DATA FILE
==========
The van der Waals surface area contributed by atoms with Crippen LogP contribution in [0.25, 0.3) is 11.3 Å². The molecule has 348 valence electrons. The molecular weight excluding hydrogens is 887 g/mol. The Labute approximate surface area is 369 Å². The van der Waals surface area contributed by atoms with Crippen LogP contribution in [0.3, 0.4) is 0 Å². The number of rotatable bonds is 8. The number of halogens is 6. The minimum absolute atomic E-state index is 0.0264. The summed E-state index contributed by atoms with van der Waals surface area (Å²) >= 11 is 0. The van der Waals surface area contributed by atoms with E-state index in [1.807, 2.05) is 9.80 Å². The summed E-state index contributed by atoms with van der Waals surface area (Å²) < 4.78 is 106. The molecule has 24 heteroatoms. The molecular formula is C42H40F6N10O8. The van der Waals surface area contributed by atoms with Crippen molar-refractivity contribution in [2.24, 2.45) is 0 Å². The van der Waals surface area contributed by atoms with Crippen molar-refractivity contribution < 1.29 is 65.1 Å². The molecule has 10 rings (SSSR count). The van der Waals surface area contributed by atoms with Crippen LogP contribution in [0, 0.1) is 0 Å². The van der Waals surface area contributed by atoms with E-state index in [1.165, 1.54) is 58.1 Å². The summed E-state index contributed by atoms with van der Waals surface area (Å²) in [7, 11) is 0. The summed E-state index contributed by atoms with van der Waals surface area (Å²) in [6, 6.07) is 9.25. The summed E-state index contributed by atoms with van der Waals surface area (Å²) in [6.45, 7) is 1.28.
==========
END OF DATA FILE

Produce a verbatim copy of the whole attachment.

The van der Waals surface area contributed by atoms with Crippen LogP contribution in [0.25, 0.3) is 11.3 Å². The molecule has 348 valence electrons. The molecular weight excluding hydrogens is 887 g/mol. The Labute approximate surface area is 369 Å². The van der Waals surface area contributed by atoms with Crippen LogP contribution in [0.3, 0.4) is 0 Å². The number of rotatable bonds is 8. The number of halogens is 6. The minimum absolute atomic E-state index is 0.0264. The summed E-state index contributed by atoms with van der Waals surface area (Å²) >= 11 is 0. The van der Waals surface area contributed by atoms with E-state index in [1.807, 2.05) is 9.80 Å². The summed E-state index contributed by atoms with van der Waals surface area (Å²) < 4.78 is 106. The molecule has 24 heteroatoms. The molecular formula is C42H40F6N10O8. The van der Waals surface area contributed by atoms with Crippen molar-refractivity contribution in [2.24, 2.45) is 0 Å². The van der Waals surface area contributed by atoms with Crippen molar-refractivity contribution < 1.29 is 65.1 Å². The molecule has 10 rings (SSSR count). The van der Waals surface area contributed by atoms with Crippen LogP contribution in [0, 0.1) is 0 Å². The van der Waals surface area contributed by atoms with E-state index in [1.165, 1.54) is 58.1 Å². The summed E-state index contributed by atoms with van der Waals surface area (Å²) in [7, 11) is 0. The summed E-state index contributed by atoms with van der Waals surface area (Å²) in [6, 6.07) is 9.25. The summed E-state index contributed by atoms with van der Waals surface area (Å²) in [6.45, 7) is 1.28.